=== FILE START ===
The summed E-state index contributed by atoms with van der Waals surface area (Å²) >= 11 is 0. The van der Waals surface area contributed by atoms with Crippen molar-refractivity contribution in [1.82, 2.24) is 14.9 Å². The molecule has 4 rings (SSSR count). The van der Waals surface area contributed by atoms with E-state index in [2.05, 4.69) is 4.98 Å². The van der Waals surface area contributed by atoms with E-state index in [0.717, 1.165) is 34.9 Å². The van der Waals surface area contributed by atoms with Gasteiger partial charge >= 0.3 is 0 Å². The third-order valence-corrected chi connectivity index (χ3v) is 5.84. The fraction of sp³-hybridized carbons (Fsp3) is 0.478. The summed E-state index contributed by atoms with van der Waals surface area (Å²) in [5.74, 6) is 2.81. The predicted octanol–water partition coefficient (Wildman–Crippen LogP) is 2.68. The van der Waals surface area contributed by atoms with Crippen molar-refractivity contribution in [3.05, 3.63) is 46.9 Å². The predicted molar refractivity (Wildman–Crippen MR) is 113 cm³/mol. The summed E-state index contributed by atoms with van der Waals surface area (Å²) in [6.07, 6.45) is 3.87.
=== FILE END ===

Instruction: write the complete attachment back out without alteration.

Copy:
The summed E-state index contributed by atoms with van der Waals surface area (Å²) >= 11 is 0. The van der Waals surface area contributed by atoms with Crippen molar-refractivity contribution in [1.82, 2.24) is 14.9 Å². The molecule has 4 rings (SSSR count). The van der Waals surface area contributed by atoms with E-state index in [2.05, 4.69) is 4.98 Å². The van der Waals surface area contributed by atoms with E-state index in [0.717, 1.165) is 34.9 Å². The van der Waals surface area contributed by atoms with Gasteiger partial charge >= 0.3 is 0 Å². The third-order valence-corrected chi connectivity index (χ3v) is 5.84. The fraction of sp³-hybridized carbons (Fsp3) is 0.478. The summed E-state index contributed by atoms with van der Waals surface area (Å²) in [5.74, 6) is 2.81. The predicted octanol–water partition coefficient (Wildman–Crippen LogP) is 2.68. The van der Waals surface area contributed by atoms with Crippen molar-refractivity contribution in [3.05, 3.63) is 46.9 Å². The predicted molar refractivity (Wildman–Crippen MR) is 113 cm³/mol. The summed E-state index contributed by atoms with van der Waals surface area (Å²) in [6.07, 6.45) is 3.87.